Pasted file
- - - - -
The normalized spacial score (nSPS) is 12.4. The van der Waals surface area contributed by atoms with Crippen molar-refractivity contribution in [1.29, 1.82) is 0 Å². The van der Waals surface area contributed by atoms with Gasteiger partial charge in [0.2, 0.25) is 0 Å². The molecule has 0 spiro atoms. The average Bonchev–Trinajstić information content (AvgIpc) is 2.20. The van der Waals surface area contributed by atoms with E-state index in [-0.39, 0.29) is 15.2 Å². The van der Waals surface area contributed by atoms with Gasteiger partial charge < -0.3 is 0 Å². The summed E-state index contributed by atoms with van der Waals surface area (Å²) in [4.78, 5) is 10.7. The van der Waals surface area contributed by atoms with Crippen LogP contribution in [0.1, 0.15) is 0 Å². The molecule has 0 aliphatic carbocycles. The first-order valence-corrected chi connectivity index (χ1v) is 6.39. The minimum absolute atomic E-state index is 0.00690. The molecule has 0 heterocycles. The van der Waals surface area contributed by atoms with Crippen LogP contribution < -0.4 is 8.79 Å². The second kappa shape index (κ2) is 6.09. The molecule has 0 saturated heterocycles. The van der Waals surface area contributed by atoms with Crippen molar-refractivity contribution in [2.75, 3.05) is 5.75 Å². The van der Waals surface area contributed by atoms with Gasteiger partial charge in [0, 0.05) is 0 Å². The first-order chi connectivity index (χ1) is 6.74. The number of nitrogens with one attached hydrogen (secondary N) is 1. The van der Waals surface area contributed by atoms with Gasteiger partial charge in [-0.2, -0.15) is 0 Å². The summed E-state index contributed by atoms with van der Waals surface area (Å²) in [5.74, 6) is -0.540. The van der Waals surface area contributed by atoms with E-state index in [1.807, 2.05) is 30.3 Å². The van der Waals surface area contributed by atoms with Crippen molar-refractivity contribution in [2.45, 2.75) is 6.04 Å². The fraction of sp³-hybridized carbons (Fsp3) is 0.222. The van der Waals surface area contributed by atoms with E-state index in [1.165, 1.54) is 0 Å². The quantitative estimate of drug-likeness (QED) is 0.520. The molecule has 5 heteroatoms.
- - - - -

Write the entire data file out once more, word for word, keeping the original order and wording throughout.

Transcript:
The normalized spacial score (nSPS) is 12.4. The van der Waals surface area contributed by atoms with Crippen molar-refractivity contribution in [1.29, 1.82) is 0 Å². The van der Waals surface area contributed by atoms with Gasteiger partial charge in [0.2, 0.25) is 0 Å². The molecule has 0 spiro atoms. The average Bonchev–Trinajstić information content (AvgIpc) is 2.20. The van der Waals surface area contributed by atoms with E-state index in [-0.39, 0.29) is 15.2 Å². The van der Waals surface area contributed by atoms with Gasteiger partial charge < -0.3 is 0 Å². The summed E-state index contributed by atoms with van der Waals surface area (Å²) in [4.78, 5) is 10.7. The van der Waals surface area contributed by atoms with Crippen LogP contribution in [0.1, 0.15) is 0 Å². The molecule has 0 aliphatic carbocycles. The first-order valence-corrected chi connectivity index (χ1v) is 6.39. The minimum absolute atomic E-state index is 0.00690. The molecule has 0 heterocycles. The van der Waals surface area contributed by atoms with Crippen LogP contribution < -0.4 is 8.79 Å². The second kappa shape index (κ2) is 6.09. The molecule has 0 saturated heterocycles. The van der Waals surface area contributed by atoms with Crippen molar-refractivity contribution in [2.75, 3.05) is 5.75 Å². The van der Waals surface area contributed by atoms with Gasteiger partial charge in [0, 0.05) is 0 Å². The first-order chi connectivity index (χ1) is 6.74. The number of nitrogens with one attached hydrogen (secondary N) is 1. The van der Waals surface area contributed by atoms with Gasteiger partial charge in [-0.2, -0.15) is 0 Å². The summed E-state index contributed by atoms with van der Waals surface area (Å²) in [5.74, 6) is -0.540. The van der Waals surface area contributed by atoms with E-state index in [1.807, 2.05) is 30.3 Å². The van der Waals surface area contributed by atoms with Crippen molar-refractivity contribution in [2.45, 2.75) is 6.04 Å². The fraction of sp³-hybridized carbons (Fsp3) is 0.222. The van der Waals surface area contributed by atoms with E-state index in [1.165, 1.54) is 0 Å². The quantitative estimate of drug-likeness (QED) is 0.520. The molecule has 5 heteroatoms.